The federal deciding authority must approve all sharing requests and recommendations, including sharing percentages negotiated in a task force or other agreement, before sharing occurs. Sharing will only be awarded to agencies that are compliant Program participants in good standing with the policies set forth in the Guide. This program is excluded from coverage under 2 CFR 200, Subpart E -Cost Principles.
What is the process for applying and being award this assistance?
Preapplication coordination is not applicable.
2 CFR 200, Uniform Administrative Requirements, Cost Principles, and Audit Requirements for Federal Awards applies to this program. This program is excluded from coverage under 2 CFR 200. Uniform administrative Requirements, Cost Principles, and Audit Requirements for Federal Awards. After the seizure or forfeiture of an identified asset, a participating state or local agency meeting all requirements set forth in the Guide may request a share of the property by submitting a Form TD F 92.26, Application for Transfer of Federally Forfeited Property, to the federal seizing agency. A separate Form TD F must be completed for each asset to be shared.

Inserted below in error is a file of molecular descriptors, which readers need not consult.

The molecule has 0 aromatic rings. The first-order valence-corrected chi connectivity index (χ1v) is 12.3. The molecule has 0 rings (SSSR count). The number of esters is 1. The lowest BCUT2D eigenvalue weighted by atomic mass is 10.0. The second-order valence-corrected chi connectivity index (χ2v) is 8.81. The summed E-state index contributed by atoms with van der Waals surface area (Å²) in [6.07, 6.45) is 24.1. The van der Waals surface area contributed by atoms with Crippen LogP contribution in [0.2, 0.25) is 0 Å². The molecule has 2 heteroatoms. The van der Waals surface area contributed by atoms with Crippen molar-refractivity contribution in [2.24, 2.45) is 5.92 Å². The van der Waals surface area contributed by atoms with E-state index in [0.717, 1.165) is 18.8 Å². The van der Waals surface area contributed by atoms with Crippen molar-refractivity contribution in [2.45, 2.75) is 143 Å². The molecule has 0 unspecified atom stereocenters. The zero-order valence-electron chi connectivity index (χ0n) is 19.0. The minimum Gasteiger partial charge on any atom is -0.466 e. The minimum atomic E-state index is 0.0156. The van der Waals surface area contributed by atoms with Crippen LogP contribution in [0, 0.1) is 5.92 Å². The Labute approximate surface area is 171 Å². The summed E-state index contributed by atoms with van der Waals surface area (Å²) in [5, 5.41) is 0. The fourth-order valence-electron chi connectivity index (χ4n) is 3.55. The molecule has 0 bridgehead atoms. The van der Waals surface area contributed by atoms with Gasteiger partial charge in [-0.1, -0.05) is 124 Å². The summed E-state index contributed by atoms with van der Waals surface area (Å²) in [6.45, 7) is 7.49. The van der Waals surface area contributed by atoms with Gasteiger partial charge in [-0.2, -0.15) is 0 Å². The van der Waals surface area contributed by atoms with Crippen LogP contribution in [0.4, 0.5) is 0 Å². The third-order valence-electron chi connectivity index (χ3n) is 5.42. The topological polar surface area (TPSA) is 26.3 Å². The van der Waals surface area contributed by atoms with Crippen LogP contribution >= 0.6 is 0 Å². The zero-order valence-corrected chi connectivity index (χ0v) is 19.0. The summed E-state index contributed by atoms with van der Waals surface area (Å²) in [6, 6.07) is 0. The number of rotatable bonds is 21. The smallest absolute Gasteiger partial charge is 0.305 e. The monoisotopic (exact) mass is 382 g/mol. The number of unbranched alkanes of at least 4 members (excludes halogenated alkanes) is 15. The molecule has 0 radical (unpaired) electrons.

Federal law authorizes the Director of Execuitve Office for Asset Forfeiture to share federally forfeited property with particinotpating state and local law enforcement agencies. The exercise of this authority is discretionary and limited by statute. No sharing request or recommendation is final until approved by the federal deciding authority. The equitable sharing deciding authority levels are specified in the Guide.
Approval/Disapproval Decision Time
From 120 to 180 days. TD F Form must be submitted within 60 days of the seizure.
The exercise of this authority is discretionary and limited by statute. It is not subject to appeal or court review.
How are proposals selected?
How may assistance be used?
The Comprehensive Crime Control Act of 1984 authorized federal officials to implement a national asset forfeiture program. One ancillary benefit of asset forfeiture is the authorization to share federal forfeiture proceeds with cooperating state and local law enforcement agencies, which provides agencies with valuable additional resources without burdening tax payer dollars. The Guide to Equitable Sharing for State and Local Law Enforcement Agencies (Guide) outlines the policies and procedures governing the receipt, use, maintenance and reporting of forfeited funds received through the Department of the Treasury Equitable Sharing Program (Program). The Guide is supplemented with the National Code of Professional Conduct for Asset Forfeiture and all Program participants must ensure compliance with the Code. Except as noted in the Guide, equitably shared funds must be used by law enforcement agencies for law enforcement purposes only. Permitted expenditures listed in the Guide are preapproved uses of shared funds and property, subject to policies and statutes governing the use of public funds. The fact that shared property was forfeited as a result of a particular federal violation does not limit its use.